In the end, there is that towering shot, the majestic six, hit over the bowler N. Kulasekara’s head at Wankhede Stadium in Mumbai, the ball soaring as if to reach the sky, and then the arc bends as the ball goes beyond the boundary, giving India their second triumph at the World Cup, a good 28 years after the first unlikely win at Lord’s in 1983. Mahendra Singh Dhoni’s face shows little emotion other than the barest flicker of a smile. Everything has gone as planned. The calculations have worked. Tensions had indeed risen—this is cricket, after all, the game of glorious uncertainties.
Watching the match with friends in London, I was biting off what remained of my nails. Mahela Jayawardene’s century had threatened to take the Cup out of India’s grasp. The early departures of Virender Sehwag and Sachin Tendulkar had unnerved some of us. But Dhoni knew better. He was calculating. He showed the nerves of steel that India would come to rely on. And with his unbeaten 91, he took India home, brought the Cup back, a fitting gift to his superhuman teammate Tendulkar on his home ground.
A century eluded him that day, but that wasn’t part of his plans. For Dhoni’s guiding philosophy has always been equanimity. He was not the most athletic of wicket-keepers but when you tallied his statistics, you realized that he had done what was expected. He was not the most elegant of batsmen either, but more often than not you could rely on him to steady an innings or put India back in the game. And he did not seem to want to dominate the team—yet he shaped the team into an amazing winning combination.
His strokeplay wasn’t necessarily eye-pleasing but he didn’t play to please the aesthete; he played to win. He was workmanlike, even as the wicket-keeper—not mercurial like Syed Kirmani, or flamboyant like Farokh Engineer. But he got those catches, whipped off the bails when it mattered.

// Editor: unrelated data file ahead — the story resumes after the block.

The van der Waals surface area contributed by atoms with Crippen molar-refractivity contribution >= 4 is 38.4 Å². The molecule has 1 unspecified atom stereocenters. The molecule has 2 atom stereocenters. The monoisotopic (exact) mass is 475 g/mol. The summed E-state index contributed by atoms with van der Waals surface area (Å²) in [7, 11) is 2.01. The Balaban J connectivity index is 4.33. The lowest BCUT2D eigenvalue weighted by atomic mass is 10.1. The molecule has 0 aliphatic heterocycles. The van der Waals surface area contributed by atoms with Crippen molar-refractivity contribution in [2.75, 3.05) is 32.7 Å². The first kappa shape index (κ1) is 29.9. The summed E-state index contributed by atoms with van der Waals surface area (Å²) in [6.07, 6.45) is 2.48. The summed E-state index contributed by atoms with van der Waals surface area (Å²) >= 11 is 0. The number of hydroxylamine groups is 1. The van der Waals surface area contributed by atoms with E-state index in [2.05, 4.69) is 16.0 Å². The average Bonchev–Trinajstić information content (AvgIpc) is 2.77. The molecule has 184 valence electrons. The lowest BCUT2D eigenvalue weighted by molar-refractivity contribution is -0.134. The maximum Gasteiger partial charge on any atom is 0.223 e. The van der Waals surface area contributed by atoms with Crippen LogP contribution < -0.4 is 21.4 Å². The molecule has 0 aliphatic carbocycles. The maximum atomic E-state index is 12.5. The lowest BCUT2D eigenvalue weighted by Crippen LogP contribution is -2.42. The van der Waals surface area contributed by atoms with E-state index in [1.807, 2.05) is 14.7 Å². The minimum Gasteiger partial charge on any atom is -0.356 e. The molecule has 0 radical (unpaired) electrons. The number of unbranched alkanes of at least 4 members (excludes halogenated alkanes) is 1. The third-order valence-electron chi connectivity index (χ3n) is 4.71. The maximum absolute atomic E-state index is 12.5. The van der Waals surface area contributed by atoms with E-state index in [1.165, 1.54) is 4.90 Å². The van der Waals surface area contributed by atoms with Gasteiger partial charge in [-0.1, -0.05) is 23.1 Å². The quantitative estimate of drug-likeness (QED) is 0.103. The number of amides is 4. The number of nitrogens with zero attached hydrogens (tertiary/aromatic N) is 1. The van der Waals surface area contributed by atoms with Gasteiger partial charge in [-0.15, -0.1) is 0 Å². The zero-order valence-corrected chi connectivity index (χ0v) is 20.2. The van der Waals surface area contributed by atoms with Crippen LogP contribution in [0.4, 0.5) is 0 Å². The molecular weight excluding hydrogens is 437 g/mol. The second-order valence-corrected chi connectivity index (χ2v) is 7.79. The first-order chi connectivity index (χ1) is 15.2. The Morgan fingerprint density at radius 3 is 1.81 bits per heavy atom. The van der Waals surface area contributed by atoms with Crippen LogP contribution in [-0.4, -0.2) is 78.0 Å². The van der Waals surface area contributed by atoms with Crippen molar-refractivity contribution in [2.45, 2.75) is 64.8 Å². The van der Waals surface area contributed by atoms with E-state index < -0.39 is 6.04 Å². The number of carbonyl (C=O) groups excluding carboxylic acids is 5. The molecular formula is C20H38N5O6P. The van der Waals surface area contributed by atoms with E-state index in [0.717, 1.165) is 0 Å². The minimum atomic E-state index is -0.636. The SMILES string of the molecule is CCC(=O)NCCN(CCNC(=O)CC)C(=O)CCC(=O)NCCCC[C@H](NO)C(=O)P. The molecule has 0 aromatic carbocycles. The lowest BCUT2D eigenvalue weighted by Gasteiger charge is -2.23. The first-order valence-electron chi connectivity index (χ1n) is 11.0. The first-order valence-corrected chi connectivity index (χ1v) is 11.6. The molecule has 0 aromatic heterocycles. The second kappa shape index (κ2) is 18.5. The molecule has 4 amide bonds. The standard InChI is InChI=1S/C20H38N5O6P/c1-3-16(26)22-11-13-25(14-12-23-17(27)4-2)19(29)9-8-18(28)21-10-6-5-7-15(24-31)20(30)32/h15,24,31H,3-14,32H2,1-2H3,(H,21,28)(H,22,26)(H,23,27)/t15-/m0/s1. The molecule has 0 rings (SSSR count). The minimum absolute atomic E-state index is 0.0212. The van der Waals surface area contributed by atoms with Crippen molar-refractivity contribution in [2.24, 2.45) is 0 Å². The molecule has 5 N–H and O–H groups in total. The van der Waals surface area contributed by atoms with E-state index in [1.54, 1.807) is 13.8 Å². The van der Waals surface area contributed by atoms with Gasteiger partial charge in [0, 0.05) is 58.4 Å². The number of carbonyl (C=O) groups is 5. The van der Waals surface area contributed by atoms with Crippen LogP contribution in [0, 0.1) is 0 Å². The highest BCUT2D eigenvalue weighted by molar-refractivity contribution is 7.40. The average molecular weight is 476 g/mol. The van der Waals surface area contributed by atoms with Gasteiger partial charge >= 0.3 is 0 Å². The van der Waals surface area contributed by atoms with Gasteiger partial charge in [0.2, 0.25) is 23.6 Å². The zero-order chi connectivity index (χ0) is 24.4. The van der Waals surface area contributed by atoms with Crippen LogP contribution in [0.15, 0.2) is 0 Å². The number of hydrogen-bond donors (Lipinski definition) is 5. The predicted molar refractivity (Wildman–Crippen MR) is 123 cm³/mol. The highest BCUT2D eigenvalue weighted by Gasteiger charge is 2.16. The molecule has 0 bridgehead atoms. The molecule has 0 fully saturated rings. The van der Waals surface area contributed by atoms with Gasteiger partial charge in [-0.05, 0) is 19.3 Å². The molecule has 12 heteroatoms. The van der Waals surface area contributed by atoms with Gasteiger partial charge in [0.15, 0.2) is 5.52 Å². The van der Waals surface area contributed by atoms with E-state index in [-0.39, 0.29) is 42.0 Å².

Dhoni led India in more Tests than any other captain (although Virat Kohli will soon overtake him) and has left behind a better record than most of his predecessors. Captaining India is not for the faint-hearted. Cricket has been India’s passion, an Indian game accidentally discovered by the British, as the scholar Ashis Nandy put it once, and victories eluded India for decades. When I was growing up, victories were remembered and savoured because they were so rare and so few. First Sourav Ganguly, and then Dhoni (and now Kohli), made winning seem commonplace, certainly on home pitches.
A stroll through the record of India’s captains shows the evolving nation and its history, of an underdog that has transformed into a bloodhound. There are the early captains: C.K. Nayudu, who led India with grace, and the prince of Vizianagaram, the man of monumental ego whose sole contribution to India’s cricketing lore is sending Lala Amarnath back from the 1936 tour for insubordination (although Amarnath had good reason to be piqued). It was only in the mid-1950s that India began to win the occasional Test match: Polly Umrigar was the first captain to win as many matches as he lost (as did the courageous Nari Contractor, felled by Charlie Griffith’s bouncer in the West Indies). Contractor’s abrupt departure meant India got the world’s youngest captain, Mansur Ali Khan Pataudi, who won many matches, but lost more, and yet brought a certain dash and elan to the captaincy. Ajit Wadekar would then lead India to victories abroad for the first time, but it seemed like a flash in the pan. And Srinivas Venkataraghavan spoke too soon and would not be able to live down his famous last words—we are here to win everything—in England in 1979. Then followed the Sunil Gavaskar years—the little master knew India’s weaknesses and limitations and settled for draws rather than risk defeat—of the 46 Tests he led India in, India won nine and lost eight. Kapil Dev brought more energy, but lost three more Tests than the four he won.